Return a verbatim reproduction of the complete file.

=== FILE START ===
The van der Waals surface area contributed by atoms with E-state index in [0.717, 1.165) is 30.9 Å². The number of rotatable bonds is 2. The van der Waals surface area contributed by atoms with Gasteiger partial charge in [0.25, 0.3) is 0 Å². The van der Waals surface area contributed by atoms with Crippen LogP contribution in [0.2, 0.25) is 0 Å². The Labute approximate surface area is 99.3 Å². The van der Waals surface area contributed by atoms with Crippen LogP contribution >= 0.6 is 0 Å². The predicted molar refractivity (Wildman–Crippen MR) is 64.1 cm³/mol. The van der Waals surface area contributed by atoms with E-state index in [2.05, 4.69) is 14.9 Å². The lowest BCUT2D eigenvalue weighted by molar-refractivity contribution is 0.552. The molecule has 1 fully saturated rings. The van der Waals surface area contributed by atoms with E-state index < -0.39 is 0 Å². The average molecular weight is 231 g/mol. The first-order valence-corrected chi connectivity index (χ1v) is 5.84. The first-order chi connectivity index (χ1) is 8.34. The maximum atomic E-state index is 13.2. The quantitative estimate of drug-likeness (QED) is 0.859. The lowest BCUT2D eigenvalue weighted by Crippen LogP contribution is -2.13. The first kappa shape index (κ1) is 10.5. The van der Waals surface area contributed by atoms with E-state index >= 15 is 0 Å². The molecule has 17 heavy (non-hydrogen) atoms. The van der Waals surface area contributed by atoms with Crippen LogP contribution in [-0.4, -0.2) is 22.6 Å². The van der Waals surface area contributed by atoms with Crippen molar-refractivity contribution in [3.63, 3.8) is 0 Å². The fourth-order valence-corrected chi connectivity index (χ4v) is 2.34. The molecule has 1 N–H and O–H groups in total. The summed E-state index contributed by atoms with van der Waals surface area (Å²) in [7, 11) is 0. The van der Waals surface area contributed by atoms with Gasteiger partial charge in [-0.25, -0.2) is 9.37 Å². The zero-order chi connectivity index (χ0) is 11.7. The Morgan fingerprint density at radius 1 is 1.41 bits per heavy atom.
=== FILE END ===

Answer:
The van der Waals surface area contributed by atoms with E-state index in [0.717, 1.165) is 30.9 Å². The number of rotatable bonds is 2. The van der Waals surface area contributed by atoms with Gasteiger partial charge in [0.25, 0.3) is 0 Å². The van der Waals surface area contributed by atoms with Crippen LogP contribution in [0.2, 0.25) is 0 Å². The Labute approximate surface area is 99.3 Å². The van der Waals surface area contributed by atoms with Crippen LogP contribution >= 0.6 is 0 Å². The predicted molar refractivity (Wildman–Crippen MR) is 64.1 cm³/mol. The van der Waals surface area contributed by atoms with E-state index in [2.05, 4.69) is 14.9 Å². The lowest BCUT2D eigenvalue weighted by molar-refractivity contribution is 0.552. The molecule has 1 fully saturated rings. The van der Waals surface area contributed by atoms with E-state index < -0.39 is 0 Å². The average molecular weight is 231 g/mol. The first-order valence-corrected chi connectivity index (χ1v) is 5.84. The first-order chi connectivity index (χ1) is 8.34. The maximum atomic E-state index is 13.2. The quantitative estimate of drug-likeness (QED) is 0.859. The lowest BCUT2D eigenvalue weighted by Crippen LogP contribution is -2.13. The first kappa shape index (κ1) is 10.5. The van der Waals surface area contributed by atoms with E-state index >= 15 is 0 Å². The molecule has 17 heavy (non-hydrogen) atoms. The van der Waals surface area contributed by atoms with Crippen LogP contribution in [-0.4, -0.2) is 22.6 Å². The van der Waals surface area contributed by atoms with Crippen molar-refractivity contribution in [3.63, 3.8) is 0 Å². The fourth-order valence-corrected chi connectivity index (χ4v) is 2.34. The molecule has 1 N–H and O–H groups in total. The summed E-state index contributed by atoms with van der Waals surface area (Å²) in [7, 11) is 0. The van der Waals surface area contributed by atoms with Gasteiger partial charge in [-0.25, -0.2) is 9.37 Å². The zero-order chi connectivity index (χ0) is 11.7. The Morgan fingerprint density at radius 1 is 1.41 bits per heavy atom.